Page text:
Let’s think about floating in the water on your back. Imagine your body is a seesaw with the fulcrum located below your chest. If you lean on your upper back, your body will pivot across the fulcrum (which are your lungs), and your hips and legs will come up.

You can use this principle to maintain your balance and keep your hips and legs up with little effort. Consequently, only gentle kicking is required for propulsion and balance. You don’t get out of breath easily and can swim (or practice swimming drills) with little effort.

Swimming Drill Video

The following video demonstrates Head-Lead Supine Balance:

Swimming Drill Instructions

Here is how to practice Head-Lead Supine Balance:

  • Push off from the ground with your feet and get into a horizontal position on your back. Keep your arms at your sides, and start to flutter kick.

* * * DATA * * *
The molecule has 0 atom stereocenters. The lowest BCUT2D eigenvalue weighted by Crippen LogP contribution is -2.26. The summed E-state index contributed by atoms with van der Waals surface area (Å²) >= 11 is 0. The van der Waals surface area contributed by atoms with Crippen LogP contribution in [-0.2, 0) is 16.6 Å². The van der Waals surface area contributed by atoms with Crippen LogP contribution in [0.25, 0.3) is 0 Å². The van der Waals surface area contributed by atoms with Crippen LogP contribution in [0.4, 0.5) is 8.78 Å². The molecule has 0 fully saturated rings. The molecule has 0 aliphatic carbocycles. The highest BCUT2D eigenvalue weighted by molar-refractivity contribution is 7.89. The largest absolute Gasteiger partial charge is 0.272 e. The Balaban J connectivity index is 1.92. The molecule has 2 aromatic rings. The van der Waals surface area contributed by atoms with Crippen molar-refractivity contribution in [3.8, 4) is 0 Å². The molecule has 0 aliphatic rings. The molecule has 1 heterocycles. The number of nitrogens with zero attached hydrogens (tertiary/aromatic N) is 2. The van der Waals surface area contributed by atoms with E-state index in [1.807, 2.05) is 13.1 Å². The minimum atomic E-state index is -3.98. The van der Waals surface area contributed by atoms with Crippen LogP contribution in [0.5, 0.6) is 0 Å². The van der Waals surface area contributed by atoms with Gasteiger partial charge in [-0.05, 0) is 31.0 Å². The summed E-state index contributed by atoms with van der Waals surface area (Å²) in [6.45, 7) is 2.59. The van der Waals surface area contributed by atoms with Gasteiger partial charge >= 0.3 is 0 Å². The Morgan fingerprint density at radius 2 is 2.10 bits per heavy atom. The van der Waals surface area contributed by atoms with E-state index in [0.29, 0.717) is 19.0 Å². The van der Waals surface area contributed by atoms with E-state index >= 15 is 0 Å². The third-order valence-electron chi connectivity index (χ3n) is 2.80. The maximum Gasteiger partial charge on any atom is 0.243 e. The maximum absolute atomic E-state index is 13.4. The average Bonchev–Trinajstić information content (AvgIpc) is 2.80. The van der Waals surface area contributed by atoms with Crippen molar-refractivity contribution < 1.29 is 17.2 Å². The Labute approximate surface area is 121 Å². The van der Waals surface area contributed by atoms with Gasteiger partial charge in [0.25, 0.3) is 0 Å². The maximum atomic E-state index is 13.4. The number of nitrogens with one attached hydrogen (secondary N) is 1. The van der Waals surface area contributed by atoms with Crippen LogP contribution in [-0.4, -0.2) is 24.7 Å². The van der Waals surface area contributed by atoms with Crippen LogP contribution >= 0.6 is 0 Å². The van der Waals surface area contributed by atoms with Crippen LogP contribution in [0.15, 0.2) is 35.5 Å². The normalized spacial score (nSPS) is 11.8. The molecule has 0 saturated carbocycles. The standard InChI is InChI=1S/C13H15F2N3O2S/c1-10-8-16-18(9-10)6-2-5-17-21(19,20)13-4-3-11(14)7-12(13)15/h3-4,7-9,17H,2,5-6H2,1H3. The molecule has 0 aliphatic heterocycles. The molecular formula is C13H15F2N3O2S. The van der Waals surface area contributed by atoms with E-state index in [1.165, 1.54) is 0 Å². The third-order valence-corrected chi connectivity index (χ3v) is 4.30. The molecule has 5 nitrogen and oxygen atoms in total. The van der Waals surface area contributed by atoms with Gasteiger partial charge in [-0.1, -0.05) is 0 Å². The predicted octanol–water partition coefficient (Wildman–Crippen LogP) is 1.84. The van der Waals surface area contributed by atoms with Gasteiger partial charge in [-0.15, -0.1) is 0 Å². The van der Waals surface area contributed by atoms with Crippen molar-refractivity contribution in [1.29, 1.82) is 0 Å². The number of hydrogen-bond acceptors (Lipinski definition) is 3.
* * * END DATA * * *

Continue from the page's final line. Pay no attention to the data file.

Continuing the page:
• Contract your abs slightly to keep a straight back throughout the exercise.
  • Make sure your head is in line with your trunk and slightly tuck in your chin.
  • Try to maintain a horizontal position while flutter kicking on your back.
  • If you notice that your hips and legs drop, lean on your upper back. You should notice that your hips and legs rise in the water in response.
  • Use this method to counteract sinking legs instead of kicking harder.

Additional Tips

  • If your kick isn’t propulsive enough when you are just beginning to learn, you can use swim fins. You can always get rid of them later, once you have learned balance and your kicking technique has improved.
  • You can use a nose clip to stop water getting up your nose.
  • Even though this drill is done on the back and your face should remain above the water, you can wear swimming goggles to prevent getting water in your eyes, if you wish.
  • A friend observing you can be a source of feedback if you find it difficult to get into a horizontal position or maintain it. They might be able to spot a problem and guide you to correct it.

Moving in a Straight Line